May 22, 2019 | Updated: 08:18 AM EDT

Royal Mint Releases 50 Pence Stephen Hawking Commemorative Coin

Mar 14, 2019 08:13 AM EDT

Stephen Hawking
(Photo : Intel Free Press)

Theoretical physicist, cosmologist, author, and research director for the University of Cambridge's Centre for Theoretical Cosmology, Stephen Hawking, has spent most of his life dedicated to his studies until he passed away on March 14, 2018. For the first year of his death anniversary, the Royal Mint has released a new commemorative 50 pence coin in his honor.

Coin engraver Edwina Ellis found it fitting to use the concept of having a big black hole fit into a tiny coin. This concept showcases the work and contribution of the brilliant theoretical physicist to science. As the work of Hawking involved many studies on black holes, the seven-sided coin is engraved with lines forming a black hole, the cosmologist's name, and the formula S = kc^3 A / 4ℏG. The concept is also a constant reminder of Hawking's great sense of humor as the engraver would imagine the scientist chuckling in the notion of having something so massive as the black hole rammed into a coin that could be tossed in the pocket or be traded with a cup of coffee.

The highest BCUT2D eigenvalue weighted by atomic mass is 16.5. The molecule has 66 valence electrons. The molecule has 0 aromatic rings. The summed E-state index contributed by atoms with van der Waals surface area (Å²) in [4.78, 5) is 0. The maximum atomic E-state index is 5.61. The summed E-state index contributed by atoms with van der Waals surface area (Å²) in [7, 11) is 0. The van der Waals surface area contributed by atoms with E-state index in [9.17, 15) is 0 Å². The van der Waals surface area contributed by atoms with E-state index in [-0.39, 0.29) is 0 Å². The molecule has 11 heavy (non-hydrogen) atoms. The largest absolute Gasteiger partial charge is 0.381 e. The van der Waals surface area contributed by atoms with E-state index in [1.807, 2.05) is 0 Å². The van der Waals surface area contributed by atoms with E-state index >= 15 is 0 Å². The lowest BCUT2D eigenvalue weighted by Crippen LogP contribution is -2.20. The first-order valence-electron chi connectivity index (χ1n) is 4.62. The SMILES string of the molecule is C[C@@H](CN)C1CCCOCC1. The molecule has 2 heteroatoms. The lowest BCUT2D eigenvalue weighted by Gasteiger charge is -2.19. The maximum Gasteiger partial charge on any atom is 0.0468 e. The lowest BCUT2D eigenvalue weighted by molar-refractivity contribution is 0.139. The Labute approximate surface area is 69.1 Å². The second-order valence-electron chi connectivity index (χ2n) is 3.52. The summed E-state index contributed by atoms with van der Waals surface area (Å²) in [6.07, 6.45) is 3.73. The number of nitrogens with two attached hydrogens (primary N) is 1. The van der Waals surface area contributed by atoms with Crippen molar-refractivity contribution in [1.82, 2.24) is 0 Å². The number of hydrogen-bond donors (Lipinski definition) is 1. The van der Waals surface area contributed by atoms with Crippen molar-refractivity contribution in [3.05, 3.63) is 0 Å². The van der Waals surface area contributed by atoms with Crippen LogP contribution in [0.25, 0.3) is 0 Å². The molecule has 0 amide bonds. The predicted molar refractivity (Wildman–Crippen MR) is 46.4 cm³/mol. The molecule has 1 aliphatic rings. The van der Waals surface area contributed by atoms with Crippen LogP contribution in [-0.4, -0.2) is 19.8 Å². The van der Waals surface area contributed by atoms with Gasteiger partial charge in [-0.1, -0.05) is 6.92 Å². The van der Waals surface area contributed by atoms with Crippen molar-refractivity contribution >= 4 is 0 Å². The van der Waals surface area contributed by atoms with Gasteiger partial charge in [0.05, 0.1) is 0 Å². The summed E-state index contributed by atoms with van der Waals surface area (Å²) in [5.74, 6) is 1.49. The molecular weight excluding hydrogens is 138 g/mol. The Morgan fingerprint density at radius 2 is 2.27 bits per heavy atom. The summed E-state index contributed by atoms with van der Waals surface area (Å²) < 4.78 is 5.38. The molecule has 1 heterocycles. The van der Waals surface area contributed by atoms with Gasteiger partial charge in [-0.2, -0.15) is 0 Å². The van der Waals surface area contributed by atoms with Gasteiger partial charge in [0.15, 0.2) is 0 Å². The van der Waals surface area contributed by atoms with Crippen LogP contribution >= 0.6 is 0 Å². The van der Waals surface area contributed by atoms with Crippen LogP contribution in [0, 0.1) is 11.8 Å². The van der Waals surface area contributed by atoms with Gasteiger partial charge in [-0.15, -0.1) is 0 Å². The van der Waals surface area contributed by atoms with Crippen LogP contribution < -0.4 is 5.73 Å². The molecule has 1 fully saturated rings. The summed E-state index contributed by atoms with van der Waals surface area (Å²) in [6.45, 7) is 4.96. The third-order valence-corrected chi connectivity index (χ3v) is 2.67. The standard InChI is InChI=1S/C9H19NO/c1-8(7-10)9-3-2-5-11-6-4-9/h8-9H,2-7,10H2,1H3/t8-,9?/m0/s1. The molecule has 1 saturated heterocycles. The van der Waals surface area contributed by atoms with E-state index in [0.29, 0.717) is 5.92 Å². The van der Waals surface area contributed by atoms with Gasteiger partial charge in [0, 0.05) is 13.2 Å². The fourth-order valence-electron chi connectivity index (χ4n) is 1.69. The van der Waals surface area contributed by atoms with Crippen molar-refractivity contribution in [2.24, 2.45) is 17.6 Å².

Also known as the Bekenstein-Hawking formula, the formula for thermodynamic entropy of a Schwarzschild black hole of a given mass engraved above the physicist's name is an honor Hawking shared with theoretical physicist Jacob Bekenstein. The two have derived the formula in their effort to get the black hole to fit with existing energy laws. The formula links the amount of disorder contained by a black hole with its own area, a physical feature of the hole itself. This means the area of the black hole will expand its surface if more material is added to it. This also denotes how black holes can be made less black.

The coin design was approved by Hawking's daughter, Lucy. In her statement, the physicist's daughter hoped that her father would be pleased to be celebrated through a commemorative coin. Other scientist featured on UK coinage were Sir Isaac Newton in 2017 and Charles Darwin in 2009. The British Royal Mint released three variants of the coin: silver, gold, and a double-thick silver one called a piedfort, all of which are no longer available. The release of the last variant, called the Brilliant uncirculated coin, is still to be released and will soon be available on their website. The coins are considered collectors' items and will not be circulated as currency. Royal Mint also warns of the dangers of buying these coins from unauthorized dealers as forgery might be at play.

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